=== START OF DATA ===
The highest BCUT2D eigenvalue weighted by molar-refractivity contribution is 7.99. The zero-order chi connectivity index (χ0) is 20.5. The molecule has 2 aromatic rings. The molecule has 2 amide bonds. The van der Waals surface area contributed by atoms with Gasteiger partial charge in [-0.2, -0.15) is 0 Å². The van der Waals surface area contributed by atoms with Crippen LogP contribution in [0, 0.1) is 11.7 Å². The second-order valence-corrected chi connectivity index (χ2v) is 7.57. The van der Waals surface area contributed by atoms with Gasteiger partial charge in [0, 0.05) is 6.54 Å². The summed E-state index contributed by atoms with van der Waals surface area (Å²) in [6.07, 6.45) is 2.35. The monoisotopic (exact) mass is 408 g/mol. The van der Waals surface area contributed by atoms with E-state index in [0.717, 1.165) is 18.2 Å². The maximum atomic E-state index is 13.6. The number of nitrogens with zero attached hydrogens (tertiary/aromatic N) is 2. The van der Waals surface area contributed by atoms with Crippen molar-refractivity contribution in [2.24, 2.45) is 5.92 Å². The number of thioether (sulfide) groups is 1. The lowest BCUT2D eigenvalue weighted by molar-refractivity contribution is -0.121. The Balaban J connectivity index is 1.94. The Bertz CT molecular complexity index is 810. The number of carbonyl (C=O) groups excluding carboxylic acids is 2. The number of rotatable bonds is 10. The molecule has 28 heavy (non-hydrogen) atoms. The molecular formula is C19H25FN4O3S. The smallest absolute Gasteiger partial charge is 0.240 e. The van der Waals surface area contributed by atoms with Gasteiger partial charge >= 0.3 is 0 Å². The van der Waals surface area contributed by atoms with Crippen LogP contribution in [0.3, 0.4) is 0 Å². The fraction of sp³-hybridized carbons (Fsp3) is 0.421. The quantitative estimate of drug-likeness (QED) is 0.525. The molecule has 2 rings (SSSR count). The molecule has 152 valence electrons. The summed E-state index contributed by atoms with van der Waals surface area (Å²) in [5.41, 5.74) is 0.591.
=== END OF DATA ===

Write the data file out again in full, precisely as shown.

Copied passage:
The highest BCUT2D eigenvalue weighted by molar-refractivity contribution is 7.99. The zero-order chi connectivity index (χ0) is 20.5. The molecule has 2 aromatic rings. The molecule has 2 amide bonds. The van der Waals surface area contributed by atoms with Gasteiger partial charge in [-0.2, -0.15) is 0 Å². The van der Waals surface area contributed by atoms with Crippen LogP contribution in [0, 0.1) is 11.7 Å². The second-order valence-corrected chi connectivity index (χ2v) is 7.57. The van der Waals surface area contributed by atoms with Gasteiger partial charge in [0, 0.05) is 6.54 Å². The summed E-state index contributed by atoms with van der Waals surface area (Å²) in [6.07, 6.45) is 2.35. The monoisotopic (exact) mass is 408 g/mol. The van der Waals surface area contributed by atoms with E-state index in [0.717, 1.165) is 18.2 Å². The maximum atomic E-state index is 13.6. The number of nitrogens with zero attached hydrogens (tertiary/aromatic N) is 2. The van der Waals surface area contributed by atoms with Crippen molar-refractivity contribution in [2.24, 2.45) is 5.92 Å². The number of thioether (sulfide) groups is 1. The lowest BCUT2D eigenvalue weighted by molar-refractivity contribution is -0.121. The Balaban J connectivity index is 1.94. The Bertz CT molecular complexity index is 810. The number of carbonyl (C=O) groups excluding carboxylic acids is 2. The number of rotatable bonds is 10. The molecule has 28 heavy (non-hydrogen) atoms. The molecular formula is C19H25FN4O3S. The smallest absolute Gasteiger partial charge is 0.240 e. The van der Waals surface area contributed by atoms with Gasteiger partial charge >= 0.3 is 0 Å². The van der Waals surface area contributed by atoms with Crippen LogP contribution in [0.3, 0.4) is 0 Å². The fraction of sp³-hybridized carbons (Fsp3) is 0.421. The quantitative estimate of drug-likeness (QED) is 0.525. The molecule has 2 rings (SSSR count). The molecule has 152 valence electrons. The summed E-state index contributed by atoms with van der Waals surface area (Å²) in [5.41, 5.74) is 0.591.